If you cannot achieve the right conditions at the real tryout then you have to go back to the drawing board and renew your engineering study and update your surfaces according to your measurement report. During this process your goal is to eliminate all of the compromising effects. You then need to recut your tools accordingly. Ideally you will try to stay in a virtual quality loop as much as possible. It’s far more cost effective. The dies as well as the engineering study is affected in the process. Everything is now involved at this point. During this phase engineers will involve several software solutions to run simulations. It must be said that AutoForm-Sigmaplus is often used but it should be employed earlier. When used long before the first machining it can actually drastically reduce the number of correction loops as we saw in this last blog post. The key to understand here is that reality has its own engineering loop during tryout, but in virtual engineering there is also a quality loop, a virtual tryout loop. If doing your engineering studies and virtual quality loops at a high level beforehand then you’ll avoid having to do recuts afterwards.
As to how to do this – the steps are: we run our simulations with the data, we do the evaluation, examine the springback effect, do compensation and then again run the simulations to verify it. For each iteration we have to check our parts, to see if they are within the specified tolerance or not. If we cannot achieve the goal then we make another compensation loop to arrive to our target. If everything has been prepared right then one quality loop (in reality) might take just two days. A virtual quality loop includes simulation runs that depend upon computation times, which run the compensation studies etc. This takes much less time than attempting tryout corrections on the floor. An efficient team takes approximately one week to produce the right virtual geometries. In the engineering phase in general there is more time to make changes. The problem is that in real tryout the time is then limited which means engineers need to use the time spent in virtual tryout to their best advantage. In this way they can always make sure everything is feasible, get detailed compensation strategies with exact settings, accurate material files, correct evaluations after running simulation etc. The message is that if you do a more detailed virtual tryout loop then your real-world tryout loop will be shorter.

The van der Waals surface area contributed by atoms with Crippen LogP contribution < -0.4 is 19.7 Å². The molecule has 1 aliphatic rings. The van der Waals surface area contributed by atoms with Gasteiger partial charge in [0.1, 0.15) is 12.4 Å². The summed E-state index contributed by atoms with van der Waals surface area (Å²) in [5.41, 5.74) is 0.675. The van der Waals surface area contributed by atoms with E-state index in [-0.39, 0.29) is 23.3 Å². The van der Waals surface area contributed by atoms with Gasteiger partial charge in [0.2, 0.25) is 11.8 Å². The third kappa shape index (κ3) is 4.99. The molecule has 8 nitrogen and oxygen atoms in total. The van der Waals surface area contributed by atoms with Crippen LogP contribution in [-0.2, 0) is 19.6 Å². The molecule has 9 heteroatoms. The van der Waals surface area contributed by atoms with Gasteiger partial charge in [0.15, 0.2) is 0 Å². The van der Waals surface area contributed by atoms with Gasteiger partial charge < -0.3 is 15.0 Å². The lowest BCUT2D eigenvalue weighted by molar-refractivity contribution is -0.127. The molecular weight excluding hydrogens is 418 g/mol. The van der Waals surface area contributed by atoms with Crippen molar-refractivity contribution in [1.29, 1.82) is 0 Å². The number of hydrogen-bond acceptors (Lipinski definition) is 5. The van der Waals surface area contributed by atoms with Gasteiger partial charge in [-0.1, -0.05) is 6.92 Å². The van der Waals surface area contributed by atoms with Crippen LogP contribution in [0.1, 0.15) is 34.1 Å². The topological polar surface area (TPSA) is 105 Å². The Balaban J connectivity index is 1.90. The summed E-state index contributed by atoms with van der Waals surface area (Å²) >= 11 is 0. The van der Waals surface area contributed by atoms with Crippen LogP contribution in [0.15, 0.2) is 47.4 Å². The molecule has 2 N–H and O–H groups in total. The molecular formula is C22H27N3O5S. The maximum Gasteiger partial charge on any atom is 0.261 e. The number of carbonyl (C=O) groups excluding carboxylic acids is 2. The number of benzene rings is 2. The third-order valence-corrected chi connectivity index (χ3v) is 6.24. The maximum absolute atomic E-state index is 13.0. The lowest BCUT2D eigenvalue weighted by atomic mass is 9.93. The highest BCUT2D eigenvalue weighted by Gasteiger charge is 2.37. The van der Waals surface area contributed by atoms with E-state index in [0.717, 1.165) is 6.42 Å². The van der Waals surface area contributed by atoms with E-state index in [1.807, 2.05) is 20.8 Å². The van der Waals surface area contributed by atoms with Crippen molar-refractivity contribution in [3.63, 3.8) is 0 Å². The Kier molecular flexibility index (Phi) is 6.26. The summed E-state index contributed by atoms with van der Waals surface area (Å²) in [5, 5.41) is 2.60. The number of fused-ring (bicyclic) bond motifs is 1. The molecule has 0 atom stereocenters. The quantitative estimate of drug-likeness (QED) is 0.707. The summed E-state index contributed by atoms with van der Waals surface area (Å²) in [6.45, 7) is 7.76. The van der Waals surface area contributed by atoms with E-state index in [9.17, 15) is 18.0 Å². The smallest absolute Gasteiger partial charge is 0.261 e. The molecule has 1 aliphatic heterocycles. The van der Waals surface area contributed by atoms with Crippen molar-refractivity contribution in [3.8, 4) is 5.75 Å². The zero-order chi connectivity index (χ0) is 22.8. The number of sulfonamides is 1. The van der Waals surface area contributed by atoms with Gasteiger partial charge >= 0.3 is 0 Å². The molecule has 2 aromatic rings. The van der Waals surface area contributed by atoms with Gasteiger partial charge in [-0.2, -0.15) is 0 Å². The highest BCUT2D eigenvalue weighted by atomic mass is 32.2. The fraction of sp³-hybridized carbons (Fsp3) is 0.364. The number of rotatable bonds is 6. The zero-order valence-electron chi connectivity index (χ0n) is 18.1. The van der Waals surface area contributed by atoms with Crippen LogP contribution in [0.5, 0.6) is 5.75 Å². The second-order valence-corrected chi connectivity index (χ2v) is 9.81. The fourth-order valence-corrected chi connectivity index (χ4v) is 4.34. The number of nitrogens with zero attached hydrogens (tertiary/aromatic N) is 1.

Pains always occur in realty. In virtual tryout you are not wasting money. The moment you start with real tools then the real cost start accumulating. The cost of one press per hour is around 150 Euros (may be less or more depends on size). This does not include labor for employees etc. I am talking about the running cost of the press. Machining is also expensive and time consuming. Consider that for just the surface machining operations of one mid-size draw die it takes around three weeks to complete. A complete re-machining (only finish machining of Punch and Die) may take more than 1 week. It all depends on how much you change your die of course. To avoid these expensive costs the only way forwards is to focus on your virtual tryout and simulations.
Thanks Volkan for this great article!
New readers, if you sign up to our blog we’ll send you zero marketing emails. You’ll receive just one email per month announcing our top blog posts. If you wish to contribute your own article to formingworld.com please contact us and see our guideline.
*cover photo courtesy of Schuler